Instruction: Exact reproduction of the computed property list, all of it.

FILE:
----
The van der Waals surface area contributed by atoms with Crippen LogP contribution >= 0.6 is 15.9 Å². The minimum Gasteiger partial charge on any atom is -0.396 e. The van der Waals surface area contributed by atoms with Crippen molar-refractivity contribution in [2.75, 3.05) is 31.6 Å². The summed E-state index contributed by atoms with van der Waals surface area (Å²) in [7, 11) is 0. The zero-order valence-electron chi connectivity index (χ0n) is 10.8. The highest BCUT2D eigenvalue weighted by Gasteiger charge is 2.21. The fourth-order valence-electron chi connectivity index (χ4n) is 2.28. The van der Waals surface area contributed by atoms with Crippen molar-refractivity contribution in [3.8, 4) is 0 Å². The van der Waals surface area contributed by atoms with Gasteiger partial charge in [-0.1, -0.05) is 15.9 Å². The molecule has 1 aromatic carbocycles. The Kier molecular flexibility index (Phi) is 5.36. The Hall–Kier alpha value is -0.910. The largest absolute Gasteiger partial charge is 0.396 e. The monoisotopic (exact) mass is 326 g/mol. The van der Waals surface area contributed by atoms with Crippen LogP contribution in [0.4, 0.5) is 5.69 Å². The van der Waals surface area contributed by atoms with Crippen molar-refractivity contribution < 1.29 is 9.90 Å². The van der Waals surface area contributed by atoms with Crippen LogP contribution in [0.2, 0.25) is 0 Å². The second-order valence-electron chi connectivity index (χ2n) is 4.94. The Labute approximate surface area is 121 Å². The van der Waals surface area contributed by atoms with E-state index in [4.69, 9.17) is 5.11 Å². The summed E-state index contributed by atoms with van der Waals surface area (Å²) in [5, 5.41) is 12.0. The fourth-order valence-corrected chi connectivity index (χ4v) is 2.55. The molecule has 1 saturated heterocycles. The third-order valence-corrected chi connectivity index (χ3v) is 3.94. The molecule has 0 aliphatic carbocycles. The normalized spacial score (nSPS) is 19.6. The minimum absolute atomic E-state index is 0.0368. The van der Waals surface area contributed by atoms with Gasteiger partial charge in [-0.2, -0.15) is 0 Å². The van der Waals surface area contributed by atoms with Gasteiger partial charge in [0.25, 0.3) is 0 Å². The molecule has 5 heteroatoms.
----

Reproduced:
The van der Waals surface area contributed by atoms with Crippen LogP contribution >= 0.6 is 15.9 Å². The minimum Gasteiger partial charge on any atom is -0.396 e. The van der Waals surface area contributed by atoms with Crippen molar-refractivity contribution in [2.75, 3.05) is 31.6 Å². The summed E-state index contributed by atoms with van der Waals surface area (Å²) in [7, 11) is 0. The zero-order valence-electron chi connectivity index (χ0n) is 10.8. The highest BCUT2D eigenvalue weighted by Gasteiger charge is 2.21. The fourth-order valence-electron chi connectivity index (χ4n) is 2.28. The van der Waals surface area contributed by atoms with Crippen molar-refractivity contribution in [3.8, 4) is 0 Å². The van der Waals surface area contributed by atoms with Gasteiger partial charge in [-0.1, -0.05) is 15.9 Å². The molecule has 1 aromatic carbocycles. The Kier molecular flexibility index (Phi) is 5.36. The Hall–Kier alpha value is -0.910. The largest absolute Gasteiger partial charge is 0.396 e. The monoisotopic (exact) mass is 326 g/mol. The van der Waals surface area contributed by atoms with Crippen LogP contribution in [0.4, 0.5) is 5.69 Å². The van der Waals surface area contributed by atoms with Crippen molar-refractivity contribution < 1.29 is 9.90 Å². The van der Waals surface area contributed by atoms with Crippen LogP contribution in [0.2, 0.25) is 0 Å². The second-order valence-electron chi connectivity index (χ2n) is 4.94. The Labute approximate surface area is 121 Å². The van der Waals surface area contributed by atoms with E-state index in [4.69, 9.17) is 5.11 Å². The summed E-state index contributed by atoms with van der Waals surface area (Å²) in [5, 5.41) is 12.0. The fourth-order valence-corrected chi connectivity index (χ4v) is 2.55. The molecule has 1 saturated heterocycles. The third-order valence-corrected chi connectivity index (χ3v) is 3.94. The molecule has 0 aliphatic carbocycles. The normalized spacial score (nSPS) is 19.6. The minimum absolute atomic E-state index is 0.0368. The van der Waals surface area contributed by atoms with Gasteiger partial charge in [-0.2, -0.15) is 0 Å². The van der Waals surface area contributed by atoms with Gasteiger partial charge in [0.25, 0.3) is 0 Å². The molecule has 5 heteroatoms.